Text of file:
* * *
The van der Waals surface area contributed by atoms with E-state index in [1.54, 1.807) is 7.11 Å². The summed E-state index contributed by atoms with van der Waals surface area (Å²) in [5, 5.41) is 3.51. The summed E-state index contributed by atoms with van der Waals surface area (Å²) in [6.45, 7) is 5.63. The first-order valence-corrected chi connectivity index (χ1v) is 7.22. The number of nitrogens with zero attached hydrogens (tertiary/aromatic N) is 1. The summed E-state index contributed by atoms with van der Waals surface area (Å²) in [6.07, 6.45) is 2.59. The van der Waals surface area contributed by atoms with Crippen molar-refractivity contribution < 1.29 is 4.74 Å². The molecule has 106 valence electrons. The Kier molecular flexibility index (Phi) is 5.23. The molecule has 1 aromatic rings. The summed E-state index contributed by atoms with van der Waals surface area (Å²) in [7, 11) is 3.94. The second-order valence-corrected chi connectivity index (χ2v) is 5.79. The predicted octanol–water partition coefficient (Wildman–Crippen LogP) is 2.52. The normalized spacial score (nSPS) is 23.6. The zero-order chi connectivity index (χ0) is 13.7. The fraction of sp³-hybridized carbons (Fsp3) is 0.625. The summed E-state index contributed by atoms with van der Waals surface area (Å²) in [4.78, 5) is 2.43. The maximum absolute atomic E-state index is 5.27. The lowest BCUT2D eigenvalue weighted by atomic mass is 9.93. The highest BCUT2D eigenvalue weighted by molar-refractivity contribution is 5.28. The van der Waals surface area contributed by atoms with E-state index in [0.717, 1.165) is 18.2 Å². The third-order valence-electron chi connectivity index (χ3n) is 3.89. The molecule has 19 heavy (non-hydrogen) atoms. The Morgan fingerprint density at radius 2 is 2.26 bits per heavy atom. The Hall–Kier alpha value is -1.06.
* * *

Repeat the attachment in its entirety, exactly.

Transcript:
The van der Waals surface area contributed by atoms with E-state index in [1.54, 1.807) is 7.11 Å². The summed E-state index contributed by atoms with van der Waals surface area (Å²) in [5, 5.41) is 3.51. The summed E-state index contributed by atoms with van der Waals surface area (Å²) in [6.45, 7) is 5.63. The first-order valence-corrected chi connectivity index (χ1v) is 7.22. The number of nitrogens with zero attached hydrogens (tertiary/aromatic N) is 1. The summed E-state index contributed by atoms with van der Waals surface area (Å²) in [6.07, 6.45) is 2.59. The van der Waals surface area contributed by atoms with Crippen molar-refractivity contribution < 1.29 is 4.74 Å². The molecule has 106 valence electrons. The Kier molecular flexibility index (Phi) is 5.23. The molecule has 1 aromatic rings. The summed E-state index contributed by atoms with van der Waals surface area (Å²) in [7, 11) is 3.94. The second-order valence-corrected chi connectivity index (χ2v) is 5.79. The predicted octanol–water partition coefficient (Wildman–Crippen LogP) is 2.52. The normalized spacial score (nSPS) is 23.6. The zero-order chi connectivity index (χ0) is 13.7. The fraction of sp³-hybridized carbons (Fsp3) is 0.625. The summed E-state index contributed by atoms with van der Waals surface area (Å²) in [4.78, 5) is 2.43. The maximum absolute atomic E-state index is 5.27. The lowest BCUT2D eigenvalue weighted by atomic mass is 9.93. The highest BCUT2D eigenvalue weighted by molar-refractivity contribution is 5.28. The van der Waals surface area contributed by atoms with E-state index in [0.717, 1.165) is 18.2 Å². The third-order valence-electron chi connectivity index (χ3n) is 3.89. The molecule has 19 heavy (non-hydrogen) atoms. The Morgan fingerprint density at radius 2 is 2.26 bits per heavy atom. The Hall–Kier alpha value is -1.06.